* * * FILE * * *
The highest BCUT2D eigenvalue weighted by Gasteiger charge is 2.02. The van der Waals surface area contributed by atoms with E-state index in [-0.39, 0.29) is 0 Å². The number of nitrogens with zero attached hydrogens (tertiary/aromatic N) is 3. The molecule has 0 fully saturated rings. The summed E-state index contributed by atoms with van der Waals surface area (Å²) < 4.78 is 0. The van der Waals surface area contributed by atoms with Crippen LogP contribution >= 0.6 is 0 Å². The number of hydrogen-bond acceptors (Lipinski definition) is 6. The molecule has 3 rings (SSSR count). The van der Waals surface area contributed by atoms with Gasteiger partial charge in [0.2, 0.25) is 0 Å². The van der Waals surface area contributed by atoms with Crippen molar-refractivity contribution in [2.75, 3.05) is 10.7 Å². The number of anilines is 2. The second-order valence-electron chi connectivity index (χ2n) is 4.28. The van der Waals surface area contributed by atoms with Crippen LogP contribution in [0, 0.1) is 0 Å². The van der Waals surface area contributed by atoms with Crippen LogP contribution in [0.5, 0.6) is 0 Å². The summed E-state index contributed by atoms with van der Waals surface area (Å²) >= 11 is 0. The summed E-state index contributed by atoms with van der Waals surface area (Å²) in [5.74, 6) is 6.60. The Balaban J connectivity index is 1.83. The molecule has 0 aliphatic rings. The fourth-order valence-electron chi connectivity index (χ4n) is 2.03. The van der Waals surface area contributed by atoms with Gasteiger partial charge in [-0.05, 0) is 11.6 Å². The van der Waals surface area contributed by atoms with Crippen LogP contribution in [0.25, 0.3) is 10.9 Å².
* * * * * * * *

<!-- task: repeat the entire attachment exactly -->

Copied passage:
The highest BCUT2D eigenvalue weighted by Gasteiger charge is 2.02. The van der Waals surface area contributed by atoms with E-state index in [-0.39, 0.29) is 0 Å². The number of nitrogens with zero attached hydrogens (tertiary/aromatic N) is 3. The molecule has 0 fully saturated rings. The summed E-state index contributed by atoms with van der Waals surface area (Å²) < 4.78 is 0. The van der Waals surface area contributed by atoms with Crippen LogP contribution >= 0.6 is 0 Å². The number of hydrogen-bond acceptors (Lipinski definition) is 6. The molecule has 3 rings (SSSR count). The van der Waals surface area contributed by atoms with Gasteiger partial charge in [0.2, 0.25) is 0 Å². The van der Waals surface area contributed by atoms with Crippen molar-refractivity contribution in [2.75, 3.05) is 10.7 Å². The number of anilines is 2. The second-order valence-electron chi connectivity index (χ2n) is 4.28. The van der Waals surface area contributed by atoms with Crippen LogP contribution in [0, 0.1) is 0 Å². The van der Waals surface area contributed by atoms with Crippen LogP contribution in [0.5, 0.6) is 0 Å². The summed E-state index contributed by atoms with van der Waals surface area (Å²) >= 11 is 0. The summed E-state index contributed by atoms with van der Waals surface area (Å²) in [5.74, 6) is 6.60. The Balaban J connectivity index is 1.83. The molecule has 0 aliphatic rings. The fourth-order valence-electron chi connectivity index (χ4n) is 2.03. The van der Waals surface area contributed by atoms with Gasteiger partial charge in [-0.05, 0) is 11.6 Å². The van der Waals surface area contributed by atoms with Crippen LogP contribution in [0.25, 0.3) is 10.9 Å².